B.N. Kirpal, J.
1. This is an unfortunate case of a young man of 23 years who was working in the C.P.W.D. at a salary of Rs. 120/- per month and was killed in a road accident. The deceased Hira Ballabh was killed by bus No. DLP 138 at 8 A.M. on 3rd August, 1965 near the D.T.U. bus stand in front of Safdarjung Aerodrome. The bus was proceeding from Mehrauli to Connaught Place at the time when the accident took place. The deceased left behind appellant No. 1, his widow and appellants Nos. 2 and 3, who were his parents.
2. The evidence on record, and as believed by the Motor Accident Claims Tribunal, shows that the deceased was standing near the electric pole adjacent to the aforesaid D.T.U. bus stand. The bus in question stopped at the bus stop and some passengers got down and one or two entered the bus. According to P.W. 8 Krishan Lal, Constable No. 221, who was on duty at that place on that day and was an eye witness to the accident, the driver thereafter started the bus at a fast speed. The deceased was standing about 8 yards ahead of the bus on the left side of the bus. As usually happens in Delhi the deceased gave a hand signal to stop the bus and as usually happens more often than not the driver, of course, refused to stop. It appears that the driver swerved the bus and in the process the middle portion of the bus struck the deceased as well as the electric pole where he was standing. The evidence show that the deceased fell on the road and the impact was so great that the electric bulb of the pole broke and the pole itself got bent. The deceased was removed to the hospital but he succumbed to his injuries.
3. The appellants herein filed an application before the Motor Accident Claims Tribunal claiming compensation of Rs. 25,000/-. The Motor Accident Claims Tribunal, on the pleadings of the parties, framed the following issues :--
(1) Whether the accident resulting into the death of Shri Hira Ballabh was due to rash and negligent driving on the part of respondent No. 3 ?
(2) Whether the petitioners are legal rep. of the deceased?
(3) To what amount, if any, are the petitioners entitled?
(4) Whether the application is not maintainable without notice under section 478 DMC Act ?
4. The Tribunal vide its order dated 5th November, 1971 awarded a compensation of Rs. 7680/- against the respondents with costs. All the issues mentioned above were decided in favor of the appellants herein.
5. Being aggrieved with the quantum of compensation awarded, the appellants have filed the present appeal. It is contended that the longevity of 55 years instead of 43 years, as adopted by the Tribunal, should have been accepted and it is further contended that there was no basis as to why the amount of compensation should be arrived at by scaling down any quantum worked out on the basis of the longevity merely by reason of the fact that lump sum payment was being made. The respondent-Corporation has filed cross-objections and it has been contended by Mr. Nanda on its behalf that the appeal filed by the appellants should be dismissed and the claim of the appellants should be rejected in toto and the cross-objections allowed.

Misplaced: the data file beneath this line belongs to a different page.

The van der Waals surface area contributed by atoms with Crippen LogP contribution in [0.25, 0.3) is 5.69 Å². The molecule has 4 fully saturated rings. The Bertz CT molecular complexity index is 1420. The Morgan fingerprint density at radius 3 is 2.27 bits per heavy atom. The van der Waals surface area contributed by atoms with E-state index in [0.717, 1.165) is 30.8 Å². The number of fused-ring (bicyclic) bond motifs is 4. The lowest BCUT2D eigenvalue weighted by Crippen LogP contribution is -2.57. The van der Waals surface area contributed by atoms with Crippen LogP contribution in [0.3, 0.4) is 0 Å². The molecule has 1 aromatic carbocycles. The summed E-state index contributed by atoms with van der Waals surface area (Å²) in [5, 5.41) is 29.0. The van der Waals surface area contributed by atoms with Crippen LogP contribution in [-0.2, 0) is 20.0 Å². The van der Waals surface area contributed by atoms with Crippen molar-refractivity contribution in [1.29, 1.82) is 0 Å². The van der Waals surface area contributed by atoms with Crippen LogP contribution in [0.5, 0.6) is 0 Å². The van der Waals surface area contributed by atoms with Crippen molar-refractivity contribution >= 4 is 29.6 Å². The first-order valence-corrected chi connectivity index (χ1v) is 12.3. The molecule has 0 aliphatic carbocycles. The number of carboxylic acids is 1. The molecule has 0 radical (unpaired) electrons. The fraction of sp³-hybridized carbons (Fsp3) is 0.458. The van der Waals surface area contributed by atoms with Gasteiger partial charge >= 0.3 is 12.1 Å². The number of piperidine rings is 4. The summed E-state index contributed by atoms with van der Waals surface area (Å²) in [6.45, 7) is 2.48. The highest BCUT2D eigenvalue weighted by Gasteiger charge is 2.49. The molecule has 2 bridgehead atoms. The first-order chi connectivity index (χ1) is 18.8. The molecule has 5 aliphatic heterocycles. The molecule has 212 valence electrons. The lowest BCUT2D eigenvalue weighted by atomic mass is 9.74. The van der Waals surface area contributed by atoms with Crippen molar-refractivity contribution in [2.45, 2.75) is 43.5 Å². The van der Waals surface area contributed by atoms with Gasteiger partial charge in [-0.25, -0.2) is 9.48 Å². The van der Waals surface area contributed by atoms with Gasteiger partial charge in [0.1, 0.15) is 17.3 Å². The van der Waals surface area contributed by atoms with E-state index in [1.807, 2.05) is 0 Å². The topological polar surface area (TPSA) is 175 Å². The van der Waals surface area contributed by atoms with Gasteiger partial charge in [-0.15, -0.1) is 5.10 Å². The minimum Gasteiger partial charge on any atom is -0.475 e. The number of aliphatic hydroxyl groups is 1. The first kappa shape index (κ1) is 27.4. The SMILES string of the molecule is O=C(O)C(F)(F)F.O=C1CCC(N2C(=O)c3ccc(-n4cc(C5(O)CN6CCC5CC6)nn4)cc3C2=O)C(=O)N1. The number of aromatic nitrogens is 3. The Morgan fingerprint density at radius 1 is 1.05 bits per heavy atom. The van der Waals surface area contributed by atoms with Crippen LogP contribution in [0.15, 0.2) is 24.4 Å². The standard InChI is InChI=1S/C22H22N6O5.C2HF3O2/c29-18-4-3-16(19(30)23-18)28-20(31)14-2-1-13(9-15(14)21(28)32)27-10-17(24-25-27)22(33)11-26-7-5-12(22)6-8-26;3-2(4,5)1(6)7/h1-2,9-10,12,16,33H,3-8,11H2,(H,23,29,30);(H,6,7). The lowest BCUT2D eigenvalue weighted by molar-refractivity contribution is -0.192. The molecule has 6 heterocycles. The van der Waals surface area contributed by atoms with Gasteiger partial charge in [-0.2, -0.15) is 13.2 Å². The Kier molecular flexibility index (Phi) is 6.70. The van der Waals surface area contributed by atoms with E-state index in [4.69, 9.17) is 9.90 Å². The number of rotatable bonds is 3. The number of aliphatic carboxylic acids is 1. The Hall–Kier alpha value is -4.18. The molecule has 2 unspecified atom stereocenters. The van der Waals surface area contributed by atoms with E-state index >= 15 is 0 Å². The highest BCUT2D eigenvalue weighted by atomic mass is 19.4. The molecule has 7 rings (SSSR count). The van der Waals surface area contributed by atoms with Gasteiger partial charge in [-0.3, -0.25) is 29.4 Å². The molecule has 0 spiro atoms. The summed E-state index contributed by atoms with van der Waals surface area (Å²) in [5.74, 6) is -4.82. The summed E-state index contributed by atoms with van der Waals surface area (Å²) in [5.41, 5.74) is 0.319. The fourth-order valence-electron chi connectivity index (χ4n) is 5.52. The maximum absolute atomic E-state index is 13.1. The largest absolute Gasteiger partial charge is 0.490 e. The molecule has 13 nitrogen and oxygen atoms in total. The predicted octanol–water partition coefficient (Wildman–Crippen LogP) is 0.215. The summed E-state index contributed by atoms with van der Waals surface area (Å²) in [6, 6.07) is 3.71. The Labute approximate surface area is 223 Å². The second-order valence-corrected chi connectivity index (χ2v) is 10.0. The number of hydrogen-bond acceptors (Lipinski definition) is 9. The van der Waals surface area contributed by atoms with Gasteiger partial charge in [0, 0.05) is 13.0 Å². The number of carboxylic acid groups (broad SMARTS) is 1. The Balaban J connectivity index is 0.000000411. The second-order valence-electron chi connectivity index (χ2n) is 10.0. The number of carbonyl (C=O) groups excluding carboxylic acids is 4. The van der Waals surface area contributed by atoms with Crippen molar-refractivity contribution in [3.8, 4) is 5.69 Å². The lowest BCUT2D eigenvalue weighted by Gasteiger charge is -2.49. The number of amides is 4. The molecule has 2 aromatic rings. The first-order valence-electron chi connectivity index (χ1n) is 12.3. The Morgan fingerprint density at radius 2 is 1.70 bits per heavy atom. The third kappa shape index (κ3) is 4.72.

6. The main controversy which arises in this case is as to whether the accident was caused due to the rash and negligent driving on the part of the driver. The two versions which were placed before the Tribunal were, as pleaded by the appellants, that the deceased was struck by the bus in question when he was standing near the electric pole. The version put forward by the respondents, while relying upon the evidence of R.W.1 Inderjit Singh, Traffic Inspector, on the other hand was that the deceased had boarded the bus and some portion of his body struck against the said electric pole and he fell down. The said witness further stated that no portion of the bus came into contact with the electric pole. In my opinion the Tribunal was right in rejecting the evidence of RW1 and in believing the version stated by Krishan Lal PW8 as being correct. It is not disputed that the electric pole was bent as a result of the accident and the electric bulb had broken. It is also seen that there were scratches on the middle portion of the bus. This clearly shows that the bus must have struck against the electric pole. If this be so the evidence of R.W.1 Inderjit Singh cannot be accepted. It is difficult to believe that the electric pole will be damaged by such an accident and the scratches on the bus would be present merely if a portion of the body of the deceased had struck against the pole. In my opinion the version of the accident as given by PW8 Krishan Lal is correct. The inescapable conclusion, thereforee, is that the death of the deceased was caused due to the rash and negligent driving of the driver.